Escape by Gary Buller

She decided that it was time to end it.

Emily stood on the edge of the precipice and cast her eyes across the patchwork of coal stained stone and fields. The landscape that stretched out in front of her was as cracked and fractured as her current state of mind.

Above, granite clouds rolled and boiled across the sky. They came toward her in oppressive waves. The wind that carried them lifted her hair in a cascade behind her. She leaned into it, looking down the viaduct, her arms hooked over the aluminum railing behind her.

Letting go of the railing she fell, opening her arms out as she fell to embrace it. What had been a small winding thread moments before became a road, shiny and wet as she descended with gathering velocity. Someone screamed as Emily ploughed into the road, arms raised above her head, chin tilted to the sky as if to welcome oblivion.


    Traffic had stopped in both directions as Emily regained consciousness and stood on broken and bloody legs. The tarmac around her was as crumbled as soil, a single white central line decimated. Looking down, Emily could see a shin bone sticking out of the denim of her jeans.

A man approached her and asked, with slight incredulity in his wavering voice “are you OK?”

Emily turned and tried to focus, attempting to grasp the reality and presence of him as someone drowning reaches out towards the shore. She could not comprehend why she was not embracing darkness at this moment. She could feel small stones stuck in the side of her left cheek- punctuation marks that should have represented the end of her unbearable life.


“I…I…don’t know.” She finally replied, forming the words around swollen and bloody lips.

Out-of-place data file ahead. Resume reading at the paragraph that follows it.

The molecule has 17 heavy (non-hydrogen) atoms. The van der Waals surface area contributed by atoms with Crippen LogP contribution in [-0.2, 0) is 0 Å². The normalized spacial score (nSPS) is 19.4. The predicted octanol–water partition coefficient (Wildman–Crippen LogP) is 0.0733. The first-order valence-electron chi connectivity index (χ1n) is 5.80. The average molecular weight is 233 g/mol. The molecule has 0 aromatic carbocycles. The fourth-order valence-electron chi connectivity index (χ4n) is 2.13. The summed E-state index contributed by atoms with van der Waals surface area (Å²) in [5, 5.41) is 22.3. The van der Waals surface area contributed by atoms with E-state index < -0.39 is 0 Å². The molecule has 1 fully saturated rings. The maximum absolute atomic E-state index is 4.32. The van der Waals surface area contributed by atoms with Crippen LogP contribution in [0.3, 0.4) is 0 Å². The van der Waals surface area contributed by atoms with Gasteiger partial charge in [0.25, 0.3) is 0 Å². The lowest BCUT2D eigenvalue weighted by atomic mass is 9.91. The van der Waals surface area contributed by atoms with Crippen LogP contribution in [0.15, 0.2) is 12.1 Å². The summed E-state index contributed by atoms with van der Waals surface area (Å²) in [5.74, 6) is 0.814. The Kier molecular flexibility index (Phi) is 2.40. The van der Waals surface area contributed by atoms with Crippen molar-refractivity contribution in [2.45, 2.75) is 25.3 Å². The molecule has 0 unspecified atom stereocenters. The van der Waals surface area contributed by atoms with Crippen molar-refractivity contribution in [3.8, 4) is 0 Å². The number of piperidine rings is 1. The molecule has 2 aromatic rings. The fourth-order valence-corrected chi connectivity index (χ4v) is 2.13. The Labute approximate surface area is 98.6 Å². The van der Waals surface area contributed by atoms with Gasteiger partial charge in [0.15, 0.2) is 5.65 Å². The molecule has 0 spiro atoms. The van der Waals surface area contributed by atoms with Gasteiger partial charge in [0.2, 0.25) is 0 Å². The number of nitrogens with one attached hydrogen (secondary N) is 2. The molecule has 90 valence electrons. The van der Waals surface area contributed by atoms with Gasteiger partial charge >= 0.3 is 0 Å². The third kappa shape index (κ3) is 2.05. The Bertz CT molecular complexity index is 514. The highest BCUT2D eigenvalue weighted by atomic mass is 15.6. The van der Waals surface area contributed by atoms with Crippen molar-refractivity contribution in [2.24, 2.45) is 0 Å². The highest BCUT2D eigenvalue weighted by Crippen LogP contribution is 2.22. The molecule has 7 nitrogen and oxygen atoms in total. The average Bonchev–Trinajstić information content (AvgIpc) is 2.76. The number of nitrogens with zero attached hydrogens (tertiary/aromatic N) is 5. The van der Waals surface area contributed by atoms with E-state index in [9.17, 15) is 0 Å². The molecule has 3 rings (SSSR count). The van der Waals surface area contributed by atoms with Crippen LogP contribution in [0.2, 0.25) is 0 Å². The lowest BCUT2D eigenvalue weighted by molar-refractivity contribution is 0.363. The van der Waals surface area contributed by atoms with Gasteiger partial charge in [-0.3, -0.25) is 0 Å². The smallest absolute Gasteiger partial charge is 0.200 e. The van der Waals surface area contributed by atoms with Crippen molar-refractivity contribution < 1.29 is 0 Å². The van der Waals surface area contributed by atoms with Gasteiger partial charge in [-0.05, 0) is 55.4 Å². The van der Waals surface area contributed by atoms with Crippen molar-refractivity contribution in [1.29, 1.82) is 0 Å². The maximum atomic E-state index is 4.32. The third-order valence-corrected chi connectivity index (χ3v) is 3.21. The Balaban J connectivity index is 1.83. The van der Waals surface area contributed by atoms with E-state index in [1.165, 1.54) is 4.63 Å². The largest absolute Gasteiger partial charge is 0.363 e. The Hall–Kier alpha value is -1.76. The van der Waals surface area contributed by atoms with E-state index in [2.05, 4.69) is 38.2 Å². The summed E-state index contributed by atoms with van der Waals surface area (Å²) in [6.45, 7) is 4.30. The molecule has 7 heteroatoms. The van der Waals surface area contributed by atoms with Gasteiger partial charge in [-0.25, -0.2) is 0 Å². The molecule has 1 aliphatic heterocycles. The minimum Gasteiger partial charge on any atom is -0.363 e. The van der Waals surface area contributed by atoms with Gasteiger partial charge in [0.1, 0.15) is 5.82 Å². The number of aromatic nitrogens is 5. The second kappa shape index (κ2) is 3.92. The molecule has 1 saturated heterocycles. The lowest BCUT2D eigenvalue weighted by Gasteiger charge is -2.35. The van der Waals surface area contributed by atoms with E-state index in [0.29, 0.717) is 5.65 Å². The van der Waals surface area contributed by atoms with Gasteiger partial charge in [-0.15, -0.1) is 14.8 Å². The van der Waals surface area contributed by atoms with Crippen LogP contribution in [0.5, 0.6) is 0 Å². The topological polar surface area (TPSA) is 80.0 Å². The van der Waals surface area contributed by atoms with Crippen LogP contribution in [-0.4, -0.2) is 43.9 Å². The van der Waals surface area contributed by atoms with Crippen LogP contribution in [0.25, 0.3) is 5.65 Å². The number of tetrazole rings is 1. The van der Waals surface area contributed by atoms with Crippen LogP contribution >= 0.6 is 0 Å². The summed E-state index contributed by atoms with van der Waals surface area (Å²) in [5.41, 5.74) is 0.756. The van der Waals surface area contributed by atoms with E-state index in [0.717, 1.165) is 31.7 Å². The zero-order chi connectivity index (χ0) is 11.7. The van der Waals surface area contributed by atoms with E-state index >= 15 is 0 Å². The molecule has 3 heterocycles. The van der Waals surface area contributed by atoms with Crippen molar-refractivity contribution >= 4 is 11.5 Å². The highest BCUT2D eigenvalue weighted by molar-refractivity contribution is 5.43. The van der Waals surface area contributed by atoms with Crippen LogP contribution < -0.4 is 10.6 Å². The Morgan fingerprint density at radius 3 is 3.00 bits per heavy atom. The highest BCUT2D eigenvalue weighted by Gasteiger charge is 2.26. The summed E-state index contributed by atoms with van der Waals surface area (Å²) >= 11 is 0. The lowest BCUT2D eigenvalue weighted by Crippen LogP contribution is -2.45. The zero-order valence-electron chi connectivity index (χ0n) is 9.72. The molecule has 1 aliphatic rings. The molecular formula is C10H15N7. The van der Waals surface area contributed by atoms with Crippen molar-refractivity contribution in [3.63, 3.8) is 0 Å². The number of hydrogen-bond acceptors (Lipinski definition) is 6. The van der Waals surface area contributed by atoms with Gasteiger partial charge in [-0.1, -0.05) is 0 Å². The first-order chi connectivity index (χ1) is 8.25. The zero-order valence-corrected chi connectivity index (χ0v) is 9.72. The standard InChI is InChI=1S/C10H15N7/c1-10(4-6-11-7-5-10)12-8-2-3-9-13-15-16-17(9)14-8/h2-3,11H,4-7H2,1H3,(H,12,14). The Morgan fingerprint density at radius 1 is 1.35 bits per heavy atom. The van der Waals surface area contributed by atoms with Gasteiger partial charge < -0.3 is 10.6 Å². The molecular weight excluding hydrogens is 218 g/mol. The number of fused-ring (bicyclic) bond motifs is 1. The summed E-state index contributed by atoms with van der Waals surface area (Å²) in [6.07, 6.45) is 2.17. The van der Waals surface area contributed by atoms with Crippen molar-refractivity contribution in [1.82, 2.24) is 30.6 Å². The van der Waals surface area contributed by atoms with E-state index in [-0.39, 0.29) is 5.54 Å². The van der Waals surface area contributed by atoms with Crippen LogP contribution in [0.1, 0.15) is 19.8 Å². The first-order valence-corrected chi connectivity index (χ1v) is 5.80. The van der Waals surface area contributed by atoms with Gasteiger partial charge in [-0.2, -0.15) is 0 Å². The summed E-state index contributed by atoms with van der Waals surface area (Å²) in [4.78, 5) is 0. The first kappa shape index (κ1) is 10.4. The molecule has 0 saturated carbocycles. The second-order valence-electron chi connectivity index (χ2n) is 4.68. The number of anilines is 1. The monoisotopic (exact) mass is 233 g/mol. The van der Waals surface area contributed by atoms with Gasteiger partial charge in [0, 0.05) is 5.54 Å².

“Everything is such a mess, my life is such a mess…” she raised her grazed hands to her face, and salty tears rolled down her cheeks, stinging as they followed the courses of cuts and bruises.

“Sit down, I’ve called 999.”

A small crowd was beginning to gather, mostly consisting of drivers and their passengers, their features went in and out of focus as she looked around her, they spun around and around like a colour vinyl record. It made her feel nauseous, and she resisted the urge to vomit.

Clumsily she went down on her backside and the man grabbed her just in time to lower her to the floor, back into the hole that her impact had created. She concentrated as hard as she could on his face, it was an older, kind sort of face marked with laughter lines and crows feet. It reminded her of Simon, before the accident. How she missed him. The man was looking up at the stone viaduct, into the drizzle that was beginning to fall on them.

“I think you’re very lucky to be alive, love,” he was saying, his voice still tinged with disbelief, “Ambulance is on its way.”

He crouched down next to her and she leaned a bloody cheek against his blue woollen jumper. he had taken his coat off and it was wrapped warmly around her shoulders. In the distance she could hear the wail of emergency services rising and falling.

The drizzle brought with it another deep round of sadness within her. It pulsed in waves from her stomach. She really didn’t have much time to end it all.


    Emily’s vision had started to clear when the first ambulance came into view, down the road she could see the blue lights flashing, heading towards them at speed. The man still held her and she could feel him relax a little at the sight of them, the tenseness in his muscles dissipating.

The observing crowd, standing and looking on in wonder at how this woman had survived such a fall would not have noticed the tears streaming from the corners of her eyes, nor seen the frustration in her face. The rain that steadily fell masked her tears of frustration and inner pain.

They did, however see her stand up again, groggily and slowly, a horrific injury to one shin still clearly visible. The gentleman’s coat fell off her shoulders and pooled on the floor behind her.

“What are you doing love?” the man with her was saying, “don’t be daft now…”